Here’s some information  that will become more important now that Iowa has legalized sports gambling:

Sports wagerers in Iowa are almost twice as likely as other gamblers to become “at-risk” gamblers, the latest results of an annual study shows. Almost all of them are also already doing another kind of gambling.

Furthermore … even before sports gambling was legalized Aug. 1, 20 percent of sports wagerers in Iowa were already participating in another form of sports gambling.

“Whether it’s pick-up games at the court, or skins on the golf course, or fantasy sports, or a bookie, or illegally … they were already. There is something unique about sports wagerers,” says Eric Preuss, program director for the Iowa Gambling Treatment Program.

The program was created in the mid 1980s when Iowa first legalized gambling. Funded with 0.5 percent of the revenue generated by gambling Iowans, the agency exists to provide Iowans the resources to remain healthy gamblers.

That is defined as gamblers who are not at risk for addiction, Preuss said.

Overall, he said, Iowa is generally “safe” in that regard. Its overall percentage of potentially “problem gamblers” — 13.1 percent — has remained relatively stable ever since gambling became legal in Iowa.

But this new realm of gambling, based on sports, carries a new set of factors, attractions, risks, and reasons to be alert.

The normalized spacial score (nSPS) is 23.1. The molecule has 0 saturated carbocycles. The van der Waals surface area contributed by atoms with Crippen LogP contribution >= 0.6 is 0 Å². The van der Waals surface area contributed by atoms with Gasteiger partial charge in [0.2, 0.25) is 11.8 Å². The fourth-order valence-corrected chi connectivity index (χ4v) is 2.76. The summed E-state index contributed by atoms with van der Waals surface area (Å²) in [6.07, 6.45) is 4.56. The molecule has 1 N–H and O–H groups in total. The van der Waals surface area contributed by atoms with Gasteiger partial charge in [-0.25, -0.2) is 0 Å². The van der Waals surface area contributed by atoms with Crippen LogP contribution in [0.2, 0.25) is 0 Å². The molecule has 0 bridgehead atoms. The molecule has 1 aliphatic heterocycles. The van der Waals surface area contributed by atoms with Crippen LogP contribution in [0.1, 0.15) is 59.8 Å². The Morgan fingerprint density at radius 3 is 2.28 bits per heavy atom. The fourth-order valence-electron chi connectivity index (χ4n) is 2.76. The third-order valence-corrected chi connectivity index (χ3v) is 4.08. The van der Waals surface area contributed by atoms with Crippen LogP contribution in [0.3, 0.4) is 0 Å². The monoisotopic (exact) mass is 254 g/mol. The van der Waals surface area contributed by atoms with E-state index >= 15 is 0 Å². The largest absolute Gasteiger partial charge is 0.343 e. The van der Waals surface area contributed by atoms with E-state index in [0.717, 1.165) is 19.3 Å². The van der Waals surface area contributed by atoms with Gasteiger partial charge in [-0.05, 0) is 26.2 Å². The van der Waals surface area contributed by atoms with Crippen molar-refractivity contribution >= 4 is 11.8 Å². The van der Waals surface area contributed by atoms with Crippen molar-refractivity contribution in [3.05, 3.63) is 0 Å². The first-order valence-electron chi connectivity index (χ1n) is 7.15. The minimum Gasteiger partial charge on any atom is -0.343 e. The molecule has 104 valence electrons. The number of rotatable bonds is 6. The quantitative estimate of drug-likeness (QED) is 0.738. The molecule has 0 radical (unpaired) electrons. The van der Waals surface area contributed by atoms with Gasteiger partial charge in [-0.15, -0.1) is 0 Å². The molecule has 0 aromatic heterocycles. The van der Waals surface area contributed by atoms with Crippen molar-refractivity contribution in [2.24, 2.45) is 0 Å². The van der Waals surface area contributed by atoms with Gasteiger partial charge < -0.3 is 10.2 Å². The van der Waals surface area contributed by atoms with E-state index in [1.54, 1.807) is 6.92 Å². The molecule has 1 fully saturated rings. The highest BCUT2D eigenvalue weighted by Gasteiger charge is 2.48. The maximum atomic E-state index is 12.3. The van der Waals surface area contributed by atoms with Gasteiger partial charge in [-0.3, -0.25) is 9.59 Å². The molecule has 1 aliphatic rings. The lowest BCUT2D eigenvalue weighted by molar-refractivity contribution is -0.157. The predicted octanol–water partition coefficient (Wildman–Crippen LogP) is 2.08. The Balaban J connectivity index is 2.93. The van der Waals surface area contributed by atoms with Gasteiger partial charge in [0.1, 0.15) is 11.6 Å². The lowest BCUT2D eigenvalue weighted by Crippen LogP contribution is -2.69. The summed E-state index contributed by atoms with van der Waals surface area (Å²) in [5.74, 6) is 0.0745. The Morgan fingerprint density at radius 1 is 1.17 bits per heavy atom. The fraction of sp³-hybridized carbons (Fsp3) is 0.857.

Today, every Iowan is likely within 90 miles of a casino, Preuss said. And today, casinos are no longer just casinos. They are destination spots, with attractions of restaurants and concert venues.

“They’re advertised as family activities,” he said. Local community centers and senior centers often bring older residents to casinos as a group social activity, he said. “We’re not really seeing anything significant, nothing to worry about,” he said. “We just want to make sure that every person and every county can know where they can potentially get help.”

The commitment to healthy gambling has positioned Iowa among the top 10 states that spend the most on gambling education, Preuss said.

Tips for healthy gambling include:

• Set a time limit. Casinos almost never have clocks or windows, Preuss said, which makes it hard to tell how long you’ve been gambling. He encourages casino gamblers to wear watches and not only set a time limit, but stick with it.

Set a money limit — and stick with it whether you win or lose. Leave your credit cards at home; bring only cash.

Don’t slip into the trap of thinking that gambling is a way to make money. That’s a concept similar to making a living through sports: it happens only rarely.

Be sure you’re using your discretionary income — meaning gambling only with money you can afford to lose.

Don’t gamble when you’re depressed, or under the influence of alcohol or drugs.

Preuss says healthy gambling behaviors can actually be developed before you arrive at the casino. Lots of smartphone games are structured to encourage gambling behaviors, through techniques like offering players “new lives” right away, instead of 35 minute later, in return for small expenditures.

From our perspective these are very gambling-like behaviors,” he said. “You’re not necessarily getting any reward out of that other than to play the game longer. And we mostly have people under the age of 21 participating in these games.”

Preuss encouraged all gamblers to check out yourlifeiowa.org/gambling for a summary of ways to ensure your gambling remains healthy.